David Bourget (Western Ontario)
David Chalmers (ANU, NYU)
Rafael De Clercq
Jack Alan Reynolds
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Review of Symbolic Logic 2 (3):469-487 (2009)
The question of whether knowledge is definable in terms of belief, which has played an important role in epistemology for the last 50 years, is studied here in the framework of epistemic and doxastic logics. Three notions of definability are considered: explicit definability, implicit definability, and reducibility, where explicit definability is equivalent to the combination of implicit definability and reducibility. It is shown that if knowledge satisfies any set of axioms contained in S5, then it cannot be explicitly defined in terms of belief. S5 knowledge can be implicitly defined by belief, but not reduced to it. On the other hand, S4.4 knowledge and weaker notions of knowledge cannot be implicitly defined by belief, but can be reduced to it by defining knowledge as true belief. It is also shown that S5 knowledge cannot be reduced to belief and justification, provided that there are no axioms that involve both belief and justification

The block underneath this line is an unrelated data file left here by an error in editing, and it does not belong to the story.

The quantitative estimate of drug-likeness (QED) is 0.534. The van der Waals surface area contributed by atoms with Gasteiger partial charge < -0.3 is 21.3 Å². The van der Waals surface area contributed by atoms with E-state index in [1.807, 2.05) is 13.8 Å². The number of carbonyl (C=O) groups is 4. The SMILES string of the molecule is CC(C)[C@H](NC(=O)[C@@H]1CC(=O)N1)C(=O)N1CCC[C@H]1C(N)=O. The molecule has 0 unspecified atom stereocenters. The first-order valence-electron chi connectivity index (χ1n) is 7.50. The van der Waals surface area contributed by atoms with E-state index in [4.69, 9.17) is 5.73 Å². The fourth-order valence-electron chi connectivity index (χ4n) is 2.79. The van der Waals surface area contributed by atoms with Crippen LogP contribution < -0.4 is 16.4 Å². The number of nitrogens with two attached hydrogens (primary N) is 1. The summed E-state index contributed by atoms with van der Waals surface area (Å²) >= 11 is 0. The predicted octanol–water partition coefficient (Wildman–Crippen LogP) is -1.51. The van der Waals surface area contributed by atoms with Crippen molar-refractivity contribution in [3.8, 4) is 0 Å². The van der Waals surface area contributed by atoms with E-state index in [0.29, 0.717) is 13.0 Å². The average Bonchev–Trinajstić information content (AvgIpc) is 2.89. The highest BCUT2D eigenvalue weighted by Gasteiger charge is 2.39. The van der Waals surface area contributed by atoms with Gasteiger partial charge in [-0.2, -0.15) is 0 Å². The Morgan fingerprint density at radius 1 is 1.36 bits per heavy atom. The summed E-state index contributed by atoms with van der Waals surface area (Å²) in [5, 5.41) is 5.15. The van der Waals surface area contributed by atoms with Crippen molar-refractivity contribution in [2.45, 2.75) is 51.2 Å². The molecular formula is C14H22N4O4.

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References found in this work BETA
William Alston (1989). Epistemic Justification. Cornell University Press.
A. J. Ayer (1956). The Problem of Knowledge. Harmondsworth.
Patrick Blackburn, Maarten de Rijke & Yde Venema (2002). Modal Logic. Cambridge University Press.
Laurence BonJour & Ernest Sosa (2003). Epistemic Justification: Internalism Vs. Externalism, Foundations Vs. Virtues. Blackwell Pub..
Roderick M. Chisholm (1957). Perceiving: A Philosophical Study. Cornell University Press.
Citations of this work BETA
Lorenz Demey (2013). Contemporary Epistemic Logic and the Lockean Thesis. Foundations of Science 18 (4):599-610.
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